Another interesting case is that of a notification, in which best practices mention you should open the app to the point of interest which the notification is about. In this case, using the back button should only take you back to the screen hierarchically above or the main screen if no others exist. Thus again, when entering the app by notification the state should not be kept. In the case in which the app is already open and a notification is used, I have seen some implementations bring you back to the initial state afterward, however that is a bit contradictory as the intention of a notification is to take you to a new state which should mean the user would be done with their actions and have no problem exiting the current state. Just a thought to keep in mind.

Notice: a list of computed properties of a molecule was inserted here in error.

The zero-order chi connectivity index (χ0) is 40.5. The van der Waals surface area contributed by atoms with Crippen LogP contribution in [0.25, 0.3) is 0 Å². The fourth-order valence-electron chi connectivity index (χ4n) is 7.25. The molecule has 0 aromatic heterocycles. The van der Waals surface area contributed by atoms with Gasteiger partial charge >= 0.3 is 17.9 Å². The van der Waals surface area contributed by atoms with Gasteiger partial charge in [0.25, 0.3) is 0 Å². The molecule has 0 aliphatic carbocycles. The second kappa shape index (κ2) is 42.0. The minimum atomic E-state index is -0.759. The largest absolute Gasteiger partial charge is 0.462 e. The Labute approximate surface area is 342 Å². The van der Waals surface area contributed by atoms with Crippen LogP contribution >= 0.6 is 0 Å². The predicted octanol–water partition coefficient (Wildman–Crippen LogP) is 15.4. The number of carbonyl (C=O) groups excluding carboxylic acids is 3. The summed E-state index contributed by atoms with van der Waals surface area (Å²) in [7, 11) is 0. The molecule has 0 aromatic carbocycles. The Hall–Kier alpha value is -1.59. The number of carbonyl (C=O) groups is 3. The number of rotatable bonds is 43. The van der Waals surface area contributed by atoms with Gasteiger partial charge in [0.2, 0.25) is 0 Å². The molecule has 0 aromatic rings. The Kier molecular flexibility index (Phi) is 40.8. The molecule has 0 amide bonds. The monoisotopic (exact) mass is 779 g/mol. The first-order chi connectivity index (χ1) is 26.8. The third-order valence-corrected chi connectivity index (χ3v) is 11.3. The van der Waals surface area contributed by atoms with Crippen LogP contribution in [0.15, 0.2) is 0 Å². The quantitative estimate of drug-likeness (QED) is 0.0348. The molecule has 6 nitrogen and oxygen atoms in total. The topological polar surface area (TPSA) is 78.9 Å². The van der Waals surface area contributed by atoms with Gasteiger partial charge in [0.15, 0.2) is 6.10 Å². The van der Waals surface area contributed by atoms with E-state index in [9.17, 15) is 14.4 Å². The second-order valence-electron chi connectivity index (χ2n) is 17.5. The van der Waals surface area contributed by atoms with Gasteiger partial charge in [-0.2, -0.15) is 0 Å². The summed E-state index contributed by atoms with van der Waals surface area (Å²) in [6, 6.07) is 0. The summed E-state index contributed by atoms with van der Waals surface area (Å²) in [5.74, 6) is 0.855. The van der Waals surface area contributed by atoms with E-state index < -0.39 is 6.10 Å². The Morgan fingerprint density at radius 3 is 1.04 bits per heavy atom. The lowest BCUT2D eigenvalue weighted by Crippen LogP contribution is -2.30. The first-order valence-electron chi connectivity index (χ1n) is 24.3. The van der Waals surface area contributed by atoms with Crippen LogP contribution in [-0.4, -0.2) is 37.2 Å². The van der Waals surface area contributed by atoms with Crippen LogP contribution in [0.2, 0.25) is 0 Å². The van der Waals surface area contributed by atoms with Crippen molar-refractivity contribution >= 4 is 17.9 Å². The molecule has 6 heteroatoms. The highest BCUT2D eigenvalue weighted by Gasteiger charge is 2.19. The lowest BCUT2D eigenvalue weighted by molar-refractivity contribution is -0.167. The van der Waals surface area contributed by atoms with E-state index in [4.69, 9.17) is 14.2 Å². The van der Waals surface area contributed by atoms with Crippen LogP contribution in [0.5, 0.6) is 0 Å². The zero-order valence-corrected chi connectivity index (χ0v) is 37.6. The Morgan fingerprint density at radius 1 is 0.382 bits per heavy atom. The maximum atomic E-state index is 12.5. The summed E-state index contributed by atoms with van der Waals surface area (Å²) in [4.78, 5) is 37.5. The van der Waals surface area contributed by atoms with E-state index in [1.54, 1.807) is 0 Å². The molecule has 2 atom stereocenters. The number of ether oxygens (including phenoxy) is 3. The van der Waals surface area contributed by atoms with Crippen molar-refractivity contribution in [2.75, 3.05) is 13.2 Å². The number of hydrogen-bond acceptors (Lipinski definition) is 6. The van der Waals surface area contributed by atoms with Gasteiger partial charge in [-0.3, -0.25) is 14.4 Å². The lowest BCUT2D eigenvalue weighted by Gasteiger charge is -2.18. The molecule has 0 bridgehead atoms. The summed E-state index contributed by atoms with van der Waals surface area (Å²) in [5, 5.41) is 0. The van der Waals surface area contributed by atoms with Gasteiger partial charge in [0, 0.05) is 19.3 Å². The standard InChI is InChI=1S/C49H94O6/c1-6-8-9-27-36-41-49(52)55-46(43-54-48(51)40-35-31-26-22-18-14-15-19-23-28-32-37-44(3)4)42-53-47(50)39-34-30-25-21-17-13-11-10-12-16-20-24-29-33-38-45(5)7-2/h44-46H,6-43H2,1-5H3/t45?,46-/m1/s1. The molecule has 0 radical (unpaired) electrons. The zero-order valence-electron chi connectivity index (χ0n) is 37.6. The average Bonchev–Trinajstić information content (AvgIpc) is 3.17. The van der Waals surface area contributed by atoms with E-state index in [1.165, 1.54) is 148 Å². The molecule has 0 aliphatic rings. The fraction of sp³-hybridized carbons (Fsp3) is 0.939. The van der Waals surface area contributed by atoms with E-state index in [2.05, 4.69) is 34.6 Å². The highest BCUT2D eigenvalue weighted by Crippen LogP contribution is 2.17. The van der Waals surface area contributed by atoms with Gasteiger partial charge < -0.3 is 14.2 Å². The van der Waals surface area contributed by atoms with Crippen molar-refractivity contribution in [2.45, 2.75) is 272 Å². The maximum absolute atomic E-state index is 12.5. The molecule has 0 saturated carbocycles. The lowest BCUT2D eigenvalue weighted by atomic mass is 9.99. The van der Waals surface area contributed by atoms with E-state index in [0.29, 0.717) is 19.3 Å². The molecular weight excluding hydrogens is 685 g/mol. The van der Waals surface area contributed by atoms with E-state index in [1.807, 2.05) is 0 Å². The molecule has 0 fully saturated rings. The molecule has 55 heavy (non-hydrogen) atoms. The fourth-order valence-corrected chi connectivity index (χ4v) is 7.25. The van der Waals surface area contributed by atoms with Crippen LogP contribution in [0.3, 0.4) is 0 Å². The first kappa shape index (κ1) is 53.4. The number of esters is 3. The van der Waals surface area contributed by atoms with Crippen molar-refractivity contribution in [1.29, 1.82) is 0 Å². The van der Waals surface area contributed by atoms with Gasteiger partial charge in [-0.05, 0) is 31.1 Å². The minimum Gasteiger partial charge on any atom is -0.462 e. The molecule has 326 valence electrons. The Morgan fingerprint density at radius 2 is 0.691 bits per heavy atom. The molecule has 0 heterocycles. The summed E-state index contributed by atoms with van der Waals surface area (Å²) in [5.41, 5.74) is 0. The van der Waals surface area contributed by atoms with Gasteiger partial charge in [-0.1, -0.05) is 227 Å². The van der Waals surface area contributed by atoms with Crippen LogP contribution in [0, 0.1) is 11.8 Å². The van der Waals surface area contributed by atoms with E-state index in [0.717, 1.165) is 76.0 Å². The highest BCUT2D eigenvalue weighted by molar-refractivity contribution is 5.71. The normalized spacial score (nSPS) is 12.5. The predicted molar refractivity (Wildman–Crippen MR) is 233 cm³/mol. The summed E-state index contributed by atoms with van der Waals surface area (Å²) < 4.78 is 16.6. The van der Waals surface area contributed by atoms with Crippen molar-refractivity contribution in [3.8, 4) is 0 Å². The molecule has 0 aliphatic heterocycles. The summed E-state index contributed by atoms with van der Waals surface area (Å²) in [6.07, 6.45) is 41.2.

I'd recommend you to take a look at common lifecycle usage patterns in the Android lifecycle and processes in Android

I hope this was helpful, Panos.

  • StackExchange brings the user back to previous state if you pause it, open via notification and then press back. While it might be as much a quirk of the implementation as done on purpose, it's a good behaviour in this case. If I research my reply, open a Google link to SE and then go back to the app I'm back to my reply.
    – jaskij
    Commented Oct 7, 2019 at 20:37
  • "If the user willingly exits the app by pressing the back button" – I would assume that the back button is more associated with leaving an app, not closing or "killing" it, and so I would give it the same behaviour as when pressing the home button: keep the UI state.
    – bootsmaat
    Commented Oct 8, 2019 at 6:50